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Howes & Rigby

Date published: January 01 2016


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The brief: to create a chic, understated design while retaining the building's original features

This 11,500 sq ft private house created from a church in Knightsbridge, London, was designed by Howes & Rigby, a collaboration between London’s leading developers of super prime residential property, Rigby & Rigby, and award-winning international luxury interior design studio, Taylor Howes.

The church – the front half of which is still in active use – was bought by international clients who had fallen in love with its architecture. They were keen to retain the building’s original historic features, in particular the vistas through the arches.

With regard to the design’s final look and feel they asked that the interior be more Armani than Versace, using understated colours and calm neutrals similar to those in Aman Resorts.

As the clients were based abroad most of the correspondence took place remotely with only two client meetings during the two and a half year build.

A neighbouring mews house was bought and linked to the church at ground and basement level in order to create the number of bedrooms required adding three bedroom suites to the existing five bedrooms in the main house as well as a large basement gym.

The entrance hall features a circular platinum leaf coffer polished plaster and full height doors while in the main reception area a glass lift rises through its centre with a helical staircase acting as a key focal point to the formal living/dining area. A glazed panel separates the main reception and guest reception, electro magnetic privacy glass has been fitted to allow a more private opaque option when required.

A mezzanine provides a more informal living area, the original arches and beams have been left exposed and uplit to highlight the beauty of the stone details. Part of the roof has been glazed to provide a natural light source – also allowing lift users to see directly up to the sky. The fireplace has been clad in stone and has a Damien Hirst butterfly painting hung above it.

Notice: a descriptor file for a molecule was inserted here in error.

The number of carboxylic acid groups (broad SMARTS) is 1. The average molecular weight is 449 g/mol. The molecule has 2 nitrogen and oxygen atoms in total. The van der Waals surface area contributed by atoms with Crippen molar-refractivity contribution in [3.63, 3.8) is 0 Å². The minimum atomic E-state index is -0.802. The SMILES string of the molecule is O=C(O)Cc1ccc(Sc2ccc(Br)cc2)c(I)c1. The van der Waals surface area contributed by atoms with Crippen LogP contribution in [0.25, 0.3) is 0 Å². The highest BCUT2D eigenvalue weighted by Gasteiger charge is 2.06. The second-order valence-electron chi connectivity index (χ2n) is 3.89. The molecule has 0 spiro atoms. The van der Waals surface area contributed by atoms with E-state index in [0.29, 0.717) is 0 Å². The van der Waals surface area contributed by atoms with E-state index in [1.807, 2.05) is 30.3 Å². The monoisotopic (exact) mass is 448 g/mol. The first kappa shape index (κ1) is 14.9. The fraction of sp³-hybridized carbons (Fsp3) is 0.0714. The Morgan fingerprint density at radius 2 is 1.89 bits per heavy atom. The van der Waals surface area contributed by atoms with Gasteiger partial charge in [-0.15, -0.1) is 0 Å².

The space between the dining and main reception is divided by a sideboard which houses a double sided pop-up television. This not only splits the space but allows the clients to watch the television from either the seating area or from the dining table – the back-to-back televisions sink into the floor when not in use. A temperature controlled wine unit behind the dining table features a central display which can accommodate a range of champagne bottle sizes while a secret door leads through to the family kitchen which in turn is connected to a commercial kitchen.

It was important to the team that the beautiful original church windows remained the focal point of the master bedroom – as well as the arches and the apex of the roof. The room was split into three sections using the arches as the natural divides providing a main bedroom area, informal seating/study area and a bathroom.

In the bathroom a floating wall in bronze was commissioned from Based Upon, it features the cherry blossom cast in bronze resin.

Down in the crypt the swimming pool area has walls clad in bush hammered stone with spectacular night lighting effects, including fibre optic lights in the bottom of the pool and electric church candles in the niches designed by Sally Storey of Lighting Design International. At one end of the pool a bronze leaf lit coffer leads the way through to a juice bar, while behind the pool is a sauna/steam room and guest changing room. Next door is a treatment room with massage table and bespoke lighting.

Photographer: Tom Sullam

Designer: Taylor Howes

Designer: Rigby & Rigby

Author: Mark Turner

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